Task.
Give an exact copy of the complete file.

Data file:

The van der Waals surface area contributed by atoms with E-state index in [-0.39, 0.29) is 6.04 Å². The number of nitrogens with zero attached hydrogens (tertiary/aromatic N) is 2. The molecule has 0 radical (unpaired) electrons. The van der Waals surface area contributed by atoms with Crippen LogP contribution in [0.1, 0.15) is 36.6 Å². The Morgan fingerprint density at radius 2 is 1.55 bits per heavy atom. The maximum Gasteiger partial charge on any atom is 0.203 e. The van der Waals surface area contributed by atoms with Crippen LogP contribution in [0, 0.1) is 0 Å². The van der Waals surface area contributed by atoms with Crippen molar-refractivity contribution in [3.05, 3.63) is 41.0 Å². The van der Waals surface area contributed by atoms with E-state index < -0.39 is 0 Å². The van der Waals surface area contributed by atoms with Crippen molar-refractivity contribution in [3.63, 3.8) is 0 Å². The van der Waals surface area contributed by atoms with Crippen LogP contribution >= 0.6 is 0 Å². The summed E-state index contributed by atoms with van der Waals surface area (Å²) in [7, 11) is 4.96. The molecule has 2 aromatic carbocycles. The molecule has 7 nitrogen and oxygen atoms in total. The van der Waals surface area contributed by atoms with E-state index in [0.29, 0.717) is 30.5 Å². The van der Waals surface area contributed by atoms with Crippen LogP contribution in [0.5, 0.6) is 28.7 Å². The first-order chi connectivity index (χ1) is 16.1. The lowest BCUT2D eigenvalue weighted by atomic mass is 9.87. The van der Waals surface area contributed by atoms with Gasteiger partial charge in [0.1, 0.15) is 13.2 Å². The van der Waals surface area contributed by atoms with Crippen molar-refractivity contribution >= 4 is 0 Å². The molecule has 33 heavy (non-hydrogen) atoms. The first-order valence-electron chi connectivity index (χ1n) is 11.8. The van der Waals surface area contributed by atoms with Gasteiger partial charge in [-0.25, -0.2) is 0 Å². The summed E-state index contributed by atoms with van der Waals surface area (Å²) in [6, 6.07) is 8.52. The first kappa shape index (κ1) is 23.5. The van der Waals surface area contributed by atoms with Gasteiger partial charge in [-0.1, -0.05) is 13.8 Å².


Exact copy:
The van der Waals surface area contributed by atoms with E-state index in [-0.39, 0.29) is 6.04 Å². The number of nitrogens with zero attached hydrogens (tertiary/aromatic N) is 2. The molecule has 0 radical (unpaired) electrons. The van der Waals surface area contributed by atoms with Crippen LogP contribution in [0.1, 0.15) is 36.6 Å². The Morgan fingerprint density at radius 2 is 1.55 bits per heavy atom. The maximum Gasteiger partial charge on any atom is 0.203 e. The van der Waals surface area contributed by atoms with Crippen LogP contribution in [0, 0.1) is 0 Å². The van der Waals surface area contributed by atoms with Crippen molar-refractivity contribution in [3.05, 3.63) is 41.0 Å². The van der Waals surface area contributed by atoms with E-state index < -0.39 is 0 Å². The van der Waals surface area contributed by atoms with Crippen molar-refractivity contribution in [3.63, 3.8) is 0 Å². The van der Waals surface area contributed by atoms with Crippen LogP contribution >= 0.6 is 0 Å². The summed E-state index contributed by atoms with van der Waals surface area (Å²) in [7, 11) is 4.96. The molecule has 2 aromatic carbocycles. The molecule has 7 nitrogen and oxygen atoms in total. The van der Waals surface area contributed by atoms with E-state index in [0.29, 0.717) is 30.5 Å². The van der Waals surface area contributed by atoms with Crippen LogP contribution in [0.5, 0.6) is 28.7 Å². The first-order chi connectivity index (χ1) is 16.1. The lowest BCUT2D eigenvalue weighted by atomic mass is 9.87. The van der Waals surface area contributed by atoms with Gasteiger partial charge in [0.1, 0.15) is 13.2 Å². The van der Waals surface area contributed by atoms with Crippen molar-refractivity contribution >= 4 is 0 Å². The molecule has 33 heavy (non-hydrogen) atoms. The first-order valence-electron chi connectivity index (χ1n) is 11.8. The van der Waals surface area contributed by atoms with Gasteiger partial charge in [-0.25, -0.2) is 0 Å². The summed E-state index contributed by atoms with van der Waals surface area (Å²) in [6, 6.07) is 8.52. The first kappa shape index (κ1) is 23.5. The van der Waals surface area contributed by atoms with Gasteiger partial charge in [-0.1, -0.05) is 13.8 Å².